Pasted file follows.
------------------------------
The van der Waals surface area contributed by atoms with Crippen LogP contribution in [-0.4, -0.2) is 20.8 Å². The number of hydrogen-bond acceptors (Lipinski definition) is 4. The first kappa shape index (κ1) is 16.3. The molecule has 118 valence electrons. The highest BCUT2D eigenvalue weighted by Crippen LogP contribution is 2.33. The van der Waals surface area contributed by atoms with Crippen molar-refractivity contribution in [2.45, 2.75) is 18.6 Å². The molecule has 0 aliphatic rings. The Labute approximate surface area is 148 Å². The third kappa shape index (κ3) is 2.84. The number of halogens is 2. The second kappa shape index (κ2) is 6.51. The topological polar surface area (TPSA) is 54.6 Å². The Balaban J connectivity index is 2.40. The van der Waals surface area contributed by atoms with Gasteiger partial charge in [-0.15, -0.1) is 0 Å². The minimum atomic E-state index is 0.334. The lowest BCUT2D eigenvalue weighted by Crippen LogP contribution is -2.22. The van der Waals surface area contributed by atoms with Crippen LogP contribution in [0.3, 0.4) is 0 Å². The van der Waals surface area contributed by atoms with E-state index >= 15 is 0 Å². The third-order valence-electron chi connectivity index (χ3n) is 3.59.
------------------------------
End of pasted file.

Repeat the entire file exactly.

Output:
The van der Waals surface area contributed by atoms with Crippen LogP contribution in [-0.4, -0.2) is 20.8 Å². The number of hydrogen-bond acceptors (Lipinski definition) is 4. The first kappa shape index (κ1) is 16.3. The molecule has 118 valence electrons. The highest BCUT2D eigenvalue weighted by Crippen LogP contribution is 2.33. The van der Waals surface area contributed by atoms with Crippen molar-refractivity contribution in [2.45, 2.75) is 18.6 Å². The molecule has 0 aliphatic rings. The Labute approximate surface area is 148 Å². The third kappa shape index (κ3) is 2.84. The number of halogens is 2. The second kappa shape index (κ2) is 6.51. The topological polar surface area (TPSA) is 54.6 Å². The Balaban J connectivity index is 2.40. The van der Waals surface area contributed by atoms with Gasteiger partial charge in [-0.15, -0.1) is 0 Å². The minimum atomic E-state index is 0.334. The lowest BCUT2D eigenvalue weighted by Crippen LogP contribution is -2.22. The van der Waals surface area contributed by atoms with Crippen LogP contribution in [0.3, 0.4) is 0 Å². The van der Waals surface area contributed by atoms with E-state index >= 15 is 0 Å². The third-order valence-electron chi connectivity index (χ3n) is 3.59.